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The hayfever clinic

Our experts help readers put a stop to their sneezing and wheezing this summer


eard the one about the condition horses fear most? Hayfever (boom boom!). But, bad jokes aside, hayfever isn’t funny – it’s estimated that nearly 21 million of us suffer from the allergy, and the number of people who have it has doubled in the past 30 years. Here, our team of experts advises three different sufferers…

The asthmatic


‘I’ve had asthma since I was 18, but when the pollen season starts it gets much worse. Even a walk in the countryside can bring on an asthma attack. I also get itchy eyes, a blocked nose and a raspy throat.’ Pam Wills, 56


Case notes It’s estimated that up to 40% of hayfever sufferers have, or will develop, asthma. ‘Pollen contains proteins that are harmless to most people, but for hayfever sufferers it makes their immune systems overreact and release a chemical called histamine,’ explains Sonia Munde of Asthma UK. ‘Histamines cause the nose, eyes, throat and sinuses to become swollen and irritated. And for people with asthma (80% of whom are allergic to pollen), histamines make their asthma symptoms even worse.’


Pam should prepare for hayfever season by seeing her GP and asthma nurse for a medication check-up. ‘As with most hayfever sufferers, a daily, non-drowsy antihistamine will help tackle symptoms,’ says Boots pharmacist Angela Chalmers.


‘Sucking a sugar-free mint or chewing gum can help to disperse histamine in the mouth and stop the raspiness that Pam suffers from. And she could think about using a humidifier in the bedroom – it will help keep the air moist, and reduce airborne dust and pollen by causing particles to drop to the floor when they become heavy with moisture.’

The first-timer


‘Last year, I sneezed constantly and my eyes were so watery I couldn’t wear my contact lenses. My doctor diagnosed hayfever, but why am I getting it now?’ Nikki Hyames, 36


Case notes ‘Getting hayfever as an adult does happen,’ says Amena Warner of charity Allergy UK. ‘Daily stresses can cause the immune system to flare up, and pollution and environmental factors also make us susceptible. A recent increase in rapeseed planting could be a factor – the pollen spreads widely.


‘Try using a nasal allergy barrier balm. Wipe it around the nostrils (not inside) to catch pollen before it enters. Once breathed in, pollen lands on the plates of the nose and is irritating, so your body will try to expel it – hence the sneezing and runny nose.’


Angela also suggests a non-drowsy antihistamine tablet. ‘Take one every day,’ she says. ‘Wraparound sunglasses may also help avoid itchy eyes.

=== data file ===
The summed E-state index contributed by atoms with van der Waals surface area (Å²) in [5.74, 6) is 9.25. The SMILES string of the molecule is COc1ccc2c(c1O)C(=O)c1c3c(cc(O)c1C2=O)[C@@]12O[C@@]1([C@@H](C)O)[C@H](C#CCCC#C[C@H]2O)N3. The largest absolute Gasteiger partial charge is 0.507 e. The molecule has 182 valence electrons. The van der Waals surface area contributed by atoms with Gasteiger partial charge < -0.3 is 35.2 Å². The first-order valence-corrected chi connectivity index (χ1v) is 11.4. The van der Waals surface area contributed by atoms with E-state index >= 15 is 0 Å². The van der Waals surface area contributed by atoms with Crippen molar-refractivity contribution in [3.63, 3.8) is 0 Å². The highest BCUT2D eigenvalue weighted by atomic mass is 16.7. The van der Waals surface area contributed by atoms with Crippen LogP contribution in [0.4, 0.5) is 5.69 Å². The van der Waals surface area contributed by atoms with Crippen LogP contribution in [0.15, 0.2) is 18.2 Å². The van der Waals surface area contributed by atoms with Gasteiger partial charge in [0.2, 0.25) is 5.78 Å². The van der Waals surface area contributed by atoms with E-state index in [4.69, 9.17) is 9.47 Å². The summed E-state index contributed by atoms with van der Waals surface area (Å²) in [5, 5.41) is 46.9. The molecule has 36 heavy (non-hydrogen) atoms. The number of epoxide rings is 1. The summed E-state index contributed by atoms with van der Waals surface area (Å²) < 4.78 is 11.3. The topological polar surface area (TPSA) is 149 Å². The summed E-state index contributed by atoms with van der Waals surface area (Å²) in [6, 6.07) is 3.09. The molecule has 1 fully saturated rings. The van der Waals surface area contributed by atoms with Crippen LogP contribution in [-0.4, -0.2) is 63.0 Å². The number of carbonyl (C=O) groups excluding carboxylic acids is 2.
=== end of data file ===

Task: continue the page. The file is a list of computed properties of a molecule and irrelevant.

‘If antihistamines don’t control your symptoms adequately, you may want to consider a steroid nasal spray,’ she adds. You could also speak to your pharmacist about nasal douching. ‘Ask for an isotonic mixture of saline, which you squeeze into your nostrils to rinse them out and help keep them clear,’ says Amena.

Daily stresses, pollution and environmental factors can all contribute to making us suddenly susceptible to hayfever

The child who suffers badly


‘My son Blake, five, was diagnosed with hayfever when he was two. He gets a runny nose and streaming, sore eyes. He loves to play outside with his two brothers, but this makes him worse. What can I do?’ Carla Spencer, 28, with Blake


Case notes ‘Keep an eye on the calendar and start giving Blake age-appropriate treatment as soon as his symptoms begin to appear,’ says Angela. ‘But speak to a pharmacist beforehand to make sure you have the right medication, and for advice on how to give it to him.’


Amena underlines the need to find the right medication for your child. ‘Studies have shown that 31% of children struggle to concentrate because of their hayfever, so it’s important to choose the right, non-drowsy remedy,’ she says. Preventing pollen from getting inside the house can be useful, too: ‘Ask Blake to take off his clothes as soon as he’s indoors, and put them in the wash to stop the pollen spreading. And make sure all three boys have a bath or shower after they’ve been outside all day – this will wash off any pollen clinging to their hair,’ adds Angela.

Words Natalie Blenford Photography Getty Images, Pixeleyes


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